The Black Community Services Center (BCSC), affectionately called "The Black House" was established as a result of student activism; the community named this historic and pivotal action, "Take Back the Mic." In 1968, after the assassination of Dr. King, Stanford held a symposium on White Racism in America, featuring a panel of White men. During this symposium, 70 members of the Black Student Union (BSU) along with local community members walked on stage, and “took the mic” and issued 10 demands, 9 of which were agreed to. These demands and their organizing led to a significant amount of change on campus including the establishment of the first community center ― the Black Community Services Center in 1969 and eventually the rest of the community centers, now known collectively as the Centers for Equity, Community, and Leadership. Additionally, "Take Back the Mic" brought about the establishment of The Program in African & African American Studies (AAAS). This year, the Black House celebrates 50 years of BLACK EXCELLENCE!
The Black Community Services Center focuses on the holistic development of our students, all of which aligns with our five pillars that include the following: academic / intellectual, alumni engagement, community building, leadership development, and mental health and well-being. The BCSC's programming is very extensive and includes the Ernest Houston Johnson Scholars Program, a 2-quarter mentorship program / course for frosh; the Annual Academic & Community Awards Ceremony (over 30 years old), a celebration of students’ academic achievements along with faculty, staff, student organizations, and student leaders who have done exceptional work to uplift, empower, and serve the community; and the annual Black Graduation Ceremony (over 40 years old), an annual event held in June to commemorate the many achievements of Stanford's Black graduating students with family and friends. These are just a few of the many programs put on by the BCSC. Currently the Black House provides academic advising and support, leadership development, and training for over 30 Black Voluntary Student Organizations (BVSOs). The BCSC supports the Black Staff Alliance (BSA), community service outreach, and various cultural and educational programs.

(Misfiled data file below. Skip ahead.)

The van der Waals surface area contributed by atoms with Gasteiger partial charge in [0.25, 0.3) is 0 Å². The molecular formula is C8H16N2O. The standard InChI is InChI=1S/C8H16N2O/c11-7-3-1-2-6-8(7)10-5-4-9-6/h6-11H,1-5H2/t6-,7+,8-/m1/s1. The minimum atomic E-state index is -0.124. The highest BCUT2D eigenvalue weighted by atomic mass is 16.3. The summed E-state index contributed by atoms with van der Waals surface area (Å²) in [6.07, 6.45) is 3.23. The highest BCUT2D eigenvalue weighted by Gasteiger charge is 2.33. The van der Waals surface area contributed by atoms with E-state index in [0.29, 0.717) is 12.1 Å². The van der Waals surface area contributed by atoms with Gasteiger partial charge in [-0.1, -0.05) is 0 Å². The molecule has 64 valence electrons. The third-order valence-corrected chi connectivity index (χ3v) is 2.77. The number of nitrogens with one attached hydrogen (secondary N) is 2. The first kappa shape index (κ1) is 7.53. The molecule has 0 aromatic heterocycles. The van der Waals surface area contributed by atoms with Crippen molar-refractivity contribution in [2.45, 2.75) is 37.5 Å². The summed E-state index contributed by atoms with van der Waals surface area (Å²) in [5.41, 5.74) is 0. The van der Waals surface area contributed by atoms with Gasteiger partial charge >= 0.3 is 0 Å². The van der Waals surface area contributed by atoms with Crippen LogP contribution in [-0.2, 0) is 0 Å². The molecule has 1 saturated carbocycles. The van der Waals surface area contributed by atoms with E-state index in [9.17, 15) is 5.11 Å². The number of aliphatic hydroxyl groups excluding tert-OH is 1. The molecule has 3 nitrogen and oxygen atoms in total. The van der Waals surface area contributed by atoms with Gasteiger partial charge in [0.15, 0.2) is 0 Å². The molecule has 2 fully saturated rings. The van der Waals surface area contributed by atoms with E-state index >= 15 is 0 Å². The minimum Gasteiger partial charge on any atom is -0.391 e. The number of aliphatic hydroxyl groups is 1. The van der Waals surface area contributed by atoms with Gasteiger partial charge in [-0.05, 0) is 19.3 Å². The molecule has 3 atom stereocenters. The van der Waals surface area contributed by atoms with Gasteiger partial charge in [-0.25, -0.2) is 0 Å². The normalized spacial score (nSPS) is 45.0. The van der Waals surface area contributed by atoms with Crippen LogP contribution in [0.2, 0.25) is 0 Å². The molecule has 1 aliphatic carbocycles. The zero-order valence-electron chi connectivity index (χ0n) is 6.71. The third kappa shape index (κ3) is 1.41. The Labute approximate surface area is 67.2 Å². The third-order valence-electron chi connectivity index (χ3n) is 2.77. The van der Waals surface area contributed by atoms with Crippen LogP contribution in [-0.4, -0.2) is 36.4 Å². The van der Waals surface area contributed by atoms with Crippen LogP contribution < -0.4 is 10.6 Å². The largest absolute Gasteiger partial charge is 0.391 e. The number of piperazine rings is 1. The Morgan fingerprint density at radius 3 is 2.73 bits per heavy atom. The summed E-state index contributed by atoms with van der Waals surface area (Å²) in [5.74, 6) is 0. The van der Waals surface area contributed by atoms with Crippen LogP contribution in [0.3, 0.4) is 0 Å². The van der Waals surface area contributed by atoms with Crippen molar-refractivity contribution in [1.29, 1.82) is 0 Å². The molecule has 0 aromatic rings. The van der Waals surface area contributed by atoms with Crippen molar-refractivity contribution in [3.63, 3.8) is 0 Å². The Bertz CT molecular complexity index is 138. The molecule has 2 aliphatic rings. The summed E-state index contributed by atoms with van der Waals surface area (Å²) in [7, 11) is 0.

We create a home where everyone can feel welcome whether a new frosh on campus excited to connect with the community or a visiting family who wants to learn more about Stanford or our beloved alumni who want to stay involved and give back. Our center was created 50 years ago for students to find connection points from across the Black Diaspora; it doesn’t matter if you identify as Black American, Nigerian American, Jamaican, Ghanaian, Afro-Latinx, etc. we provide opportunities for you to engage with Black students that also hold multiple social identities (gender identity, sexual orientation, religion, etc.) as well.
The connection to the Black community at Stanford does not end at graduation. The BCSC serves as a vital link between Black alumni and the University through collaborative programming with Black Alumni Chapters across the country, the Stanford National Black Alumni Association, and the Stanford Alumni Association. Throughout our existence, the BCSC has been instrumental in creating a community that fosters intellectual, personal, and cultural growth. Our sustained commitment to promoting academic excellence and to the empowerment of the Black Diaspora has created a legacy of scholars, leaders, and agents of social change that have not only impacted Stanford, but the nation, and the world.